If The English Language Had Been Created As A School Assignment

June 8, 2015


First off, this is very thorough.  Great job – you’ve got everything here a language needs to be not only functional, but allow for nuance, tone, even connotation.

I do have some concerns, though.

funny-pictures-german-language-meme-5The first is there seem to be some important words missing.  Example: There’s an entire entertainment industry built off of enjoying other people’s misfortune and humiliation, yet there’s no word for it.  Hans, in the language he wrote, came up with “Schadenfreude.” Yes, I know the words and spelling in Hans’ language are kind of over the top and occasionally hilarious, but he has words for everything.

Second, is that your language seems a little scattershot with the rules. To be honest, most of them.  It seems like there are very few rules without exceptions. Example: this “i before e” thing.  “I before e” – clear enough; “except after c” – why?  Is there some purpose?  So, fine you learn that – but then there are fourteen exceptions to this already unnecessarily complex rule?  Don’t just make things complicated to make it seem more sophisticated. It’s just confusing

Then there’s things like “affect” and “effect”. I can’t see a point to having two different words here.  Maybe you can explain the need?

Similarly, there’s food. You raise a cow, a pig, a chicken.  But when you eat them, you eat beef, pork, and poultry.  Why would you not just “eat cow” for dinner?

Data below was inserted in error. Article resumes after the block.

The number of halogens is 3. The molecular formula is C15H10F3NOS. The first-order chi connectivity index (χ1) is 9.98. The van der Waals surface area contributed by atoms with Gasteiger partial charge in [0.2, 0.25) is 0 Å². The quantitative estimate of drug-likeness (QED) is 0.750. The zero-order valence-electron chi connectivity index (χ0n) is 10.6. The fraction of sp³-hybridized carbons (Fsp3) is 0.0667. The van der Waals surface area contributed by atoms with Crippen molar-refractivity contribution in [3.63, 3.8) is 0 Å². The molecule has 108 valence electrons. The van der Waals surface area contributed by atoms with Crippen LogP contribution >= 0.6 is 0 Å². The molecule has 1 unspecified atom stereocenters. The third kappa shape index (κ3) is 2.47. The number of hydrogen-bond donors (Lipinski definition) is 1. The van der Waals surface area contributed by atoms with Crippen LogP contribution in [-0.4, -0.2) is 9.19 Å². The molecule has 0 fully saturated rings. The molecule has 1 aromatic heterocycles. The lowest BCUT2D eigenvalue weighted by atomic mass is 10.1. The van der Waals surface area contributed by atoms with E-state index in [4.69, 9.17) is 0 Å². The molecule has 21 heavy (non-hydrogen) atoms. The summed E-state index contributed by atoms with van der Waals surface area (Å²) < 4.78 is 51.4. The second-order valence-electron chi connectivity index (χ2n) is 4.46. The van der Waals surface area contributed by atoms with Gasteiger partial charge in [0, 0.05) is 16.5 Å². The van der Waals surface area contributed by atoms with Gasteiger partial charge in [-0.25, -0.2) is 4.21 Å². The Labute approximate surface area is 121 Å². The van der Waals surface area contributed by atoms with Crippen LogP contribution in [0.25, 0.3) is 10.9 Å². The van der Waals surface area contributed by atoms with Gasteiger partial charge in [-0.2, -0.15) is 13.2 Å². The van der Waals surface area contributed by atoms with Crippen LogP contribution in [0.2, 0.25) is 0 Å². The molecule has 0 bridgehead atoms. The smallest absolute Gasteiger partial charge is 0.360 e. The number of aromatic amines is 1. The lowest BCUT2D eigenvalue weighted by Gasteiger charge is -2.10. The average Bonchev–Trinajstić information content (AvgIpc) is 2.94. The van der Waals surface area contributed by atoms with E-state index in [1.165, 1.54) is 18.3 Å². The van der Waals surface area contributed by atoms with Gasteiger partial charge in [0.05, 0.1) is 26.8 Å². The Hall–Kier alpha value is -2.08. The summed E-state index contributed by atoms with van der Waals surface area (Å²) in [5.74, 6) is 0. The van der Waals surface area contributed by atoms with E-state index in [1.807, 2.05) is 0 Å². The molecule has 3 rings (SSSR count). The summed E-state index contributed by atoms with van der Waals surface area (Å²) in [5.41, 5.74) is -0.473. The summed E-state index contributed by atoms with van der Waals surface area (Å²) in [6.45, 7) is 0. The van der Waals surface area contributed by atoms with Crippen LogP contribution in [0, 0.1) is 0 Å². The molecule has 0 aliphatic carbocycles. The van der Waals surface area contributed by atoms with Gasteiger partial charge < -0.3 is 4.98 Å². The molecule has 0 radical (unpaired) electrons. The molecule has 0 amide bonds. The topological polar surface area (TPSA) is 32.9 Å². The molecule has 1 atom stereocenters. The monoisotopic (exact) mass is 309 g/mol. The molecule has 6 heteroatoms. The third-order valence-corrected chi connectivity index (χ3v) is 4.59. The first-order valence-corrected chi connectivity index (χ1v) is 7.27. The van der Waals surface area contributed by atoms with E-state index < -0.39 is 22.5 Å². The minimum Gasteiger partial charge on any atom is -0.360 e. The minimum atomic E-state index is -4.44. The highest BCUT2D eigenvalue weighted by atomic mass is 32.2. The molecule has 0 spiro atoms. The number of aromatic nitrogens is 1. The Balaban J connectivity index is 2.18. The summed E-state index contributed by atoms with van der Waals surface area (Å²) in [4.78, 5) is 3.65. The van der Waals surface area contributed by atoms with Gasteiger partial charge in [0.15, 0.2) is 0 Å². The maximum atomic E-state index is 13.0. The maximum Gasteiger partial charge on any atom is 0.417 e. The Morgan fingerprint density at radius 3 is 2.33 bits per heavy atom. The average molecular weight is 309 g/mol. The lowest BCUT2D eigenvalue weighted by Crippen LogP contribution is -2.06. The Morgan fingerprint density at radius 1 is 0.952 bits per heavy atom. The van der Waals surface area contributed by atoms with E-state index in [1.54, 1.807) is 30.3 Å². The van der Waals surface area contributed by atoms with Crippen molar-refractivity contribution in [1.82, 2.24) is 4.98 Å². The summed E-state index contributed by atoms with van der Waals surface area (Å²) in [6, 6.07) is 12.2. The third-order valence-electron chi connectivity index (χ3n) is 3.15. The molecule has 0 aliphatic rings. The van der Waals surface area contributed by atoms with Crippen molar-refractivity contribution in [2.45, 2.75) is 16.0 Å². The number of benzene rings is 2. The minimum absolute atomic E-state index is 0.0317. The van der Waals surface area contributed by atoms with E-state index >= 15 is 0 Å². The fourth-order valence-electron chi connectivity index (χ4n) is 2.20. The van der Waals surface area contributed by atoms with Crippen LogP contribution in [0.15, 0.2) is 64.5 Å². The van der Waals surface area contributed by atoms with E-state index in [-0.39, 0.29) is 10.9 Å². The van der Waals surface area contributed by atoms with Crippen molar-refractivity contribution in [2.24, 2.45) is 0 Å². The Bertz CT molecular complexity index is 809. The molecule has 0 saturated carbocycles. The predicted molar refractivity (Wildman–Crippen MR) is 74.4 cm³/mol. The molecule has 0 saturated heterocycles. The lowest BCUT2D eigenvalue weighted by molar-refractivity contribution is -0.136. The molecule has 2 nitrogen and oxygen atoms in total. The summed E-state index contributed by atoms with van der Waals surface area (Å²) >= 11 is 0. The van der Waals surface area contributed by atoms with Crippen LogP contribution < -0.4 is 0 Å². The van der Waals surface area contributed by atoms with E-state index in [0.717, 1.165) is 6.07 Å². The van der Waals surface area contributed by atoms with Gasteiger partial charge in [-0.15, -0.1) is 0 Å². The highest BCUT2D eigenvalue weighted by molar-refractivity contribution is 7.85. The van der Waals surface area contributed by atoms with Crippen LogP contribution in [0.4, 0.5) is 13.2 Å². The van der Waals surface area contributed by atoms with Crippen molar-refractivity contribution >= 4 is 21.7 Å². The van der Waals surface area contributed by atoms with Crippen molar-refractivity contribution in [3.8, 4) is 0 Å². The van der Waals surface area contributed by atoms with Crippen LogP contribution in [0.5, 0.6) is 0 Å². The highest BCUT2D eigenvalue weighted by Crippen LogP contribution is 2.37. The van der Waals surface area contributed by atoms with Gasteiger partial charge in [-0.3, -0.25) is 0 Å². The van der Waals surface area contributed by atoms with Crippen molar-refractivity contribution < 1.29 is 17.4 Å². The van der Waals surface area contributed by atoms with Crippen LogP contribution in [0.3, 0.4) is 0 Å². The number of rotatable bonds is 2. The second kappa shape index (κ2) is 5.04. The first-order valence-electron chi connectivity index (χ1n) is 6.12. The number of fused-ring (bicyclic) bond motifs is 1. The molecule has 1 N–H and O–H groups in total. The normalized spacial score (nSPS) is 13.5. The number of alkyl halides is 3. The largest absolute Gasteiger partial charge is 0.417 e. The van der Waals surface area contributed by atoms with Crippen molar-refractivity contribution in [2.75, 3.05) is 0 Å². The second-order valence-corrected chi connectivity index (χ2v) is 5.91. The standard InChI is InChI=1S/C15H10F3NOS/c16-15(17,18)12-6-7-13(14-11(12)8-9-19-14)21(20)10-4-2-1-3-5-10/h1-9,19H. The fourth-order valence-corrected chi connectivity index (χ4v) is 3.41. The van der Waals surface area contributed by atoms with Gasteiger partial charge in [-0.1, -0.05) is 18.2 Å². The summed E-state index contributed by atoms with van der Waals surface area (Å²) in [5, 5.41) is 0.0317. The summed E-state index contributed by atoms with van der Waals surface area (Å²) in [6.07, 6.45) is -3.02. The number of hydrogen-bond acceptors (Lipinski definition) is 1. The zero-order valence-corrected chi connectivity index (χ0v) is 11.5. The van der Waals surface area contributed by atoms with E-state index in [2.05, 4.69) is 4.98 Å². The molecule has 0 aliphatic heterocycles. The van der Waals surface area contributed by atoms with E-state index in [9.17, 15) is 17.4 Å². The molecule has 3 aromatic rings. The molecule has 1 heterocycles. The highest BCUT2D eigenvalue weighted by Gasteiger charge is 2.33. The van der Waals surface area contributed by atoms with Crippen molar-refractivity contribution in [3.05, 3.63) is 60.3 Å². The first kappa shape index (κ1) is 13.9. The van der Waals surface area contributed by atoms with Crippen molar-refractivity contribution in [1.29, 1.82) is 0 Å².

Which brings me directly to another point.  And I want to be clear: I’m not accusing you of anything.

English: The

English: The “KFC Bowls” of languages.

Beef, pork, and poultry are pretty clearly taken from Pierre’s project language, where the animals are “boeuf,” “porque,” and “poulet,” respectively.  And this isn’t isolated.  To be honest, much of what you’ve done here seems like you just took a bunch of elements of other students’ work and mashed it together.  Greek.  French.  Latin.  Norse.

Now, I’m not accusing you of plagiarism, per se.  It just seems like you could have spent a little more time constructing clear, consistent rules and a little less time picking this and that from the others.

Also – and your punctuation is fine, I guess – but how come Miguel is the only one who thought putting exclamation and question marks at the start of the sentence as well as at the end?

Anyway, an impressive effort, but needlessly confusing, and riddled with inconsistencies.  Perhaps a revision?

C / C-

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About The Byronic Man

Recently voted "The Best Humor Site in America That I, Personally, Write," The Byronic Man is sometimes fiction, but sometimes autobiography. And sometimes cultural criticism. Oh, and occasionally reviews. Okay, it's all those different things, but always humorous. Except on the occasions that it's not. Ah, geez. Look, it's a lot of things, okay? You might like it, is the point.

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26 Comments on “If The English Language Had Been Created As A School Assignment”

  1. minefake Says:

    First Comment!


  2. minefake Says:

    They don’t usually do first comments on wordpress, but they do on youtube. Sorry guys, I know I’m mixing cultures. Now, to actually read the post.


  3. minefake Says:

    Wait a second… isn’t this an older post from a year or so back? I remember reading this one a long time ago!


    • The Byronic Man Says:

      Wow, good memory – it’s actually from about 2 years ago. It’s the end of the school year and my brain is barely functioning and nothing creative was coming. It would also explain – after reading paper after paper after paper – why the horrors of the english language are on my mind.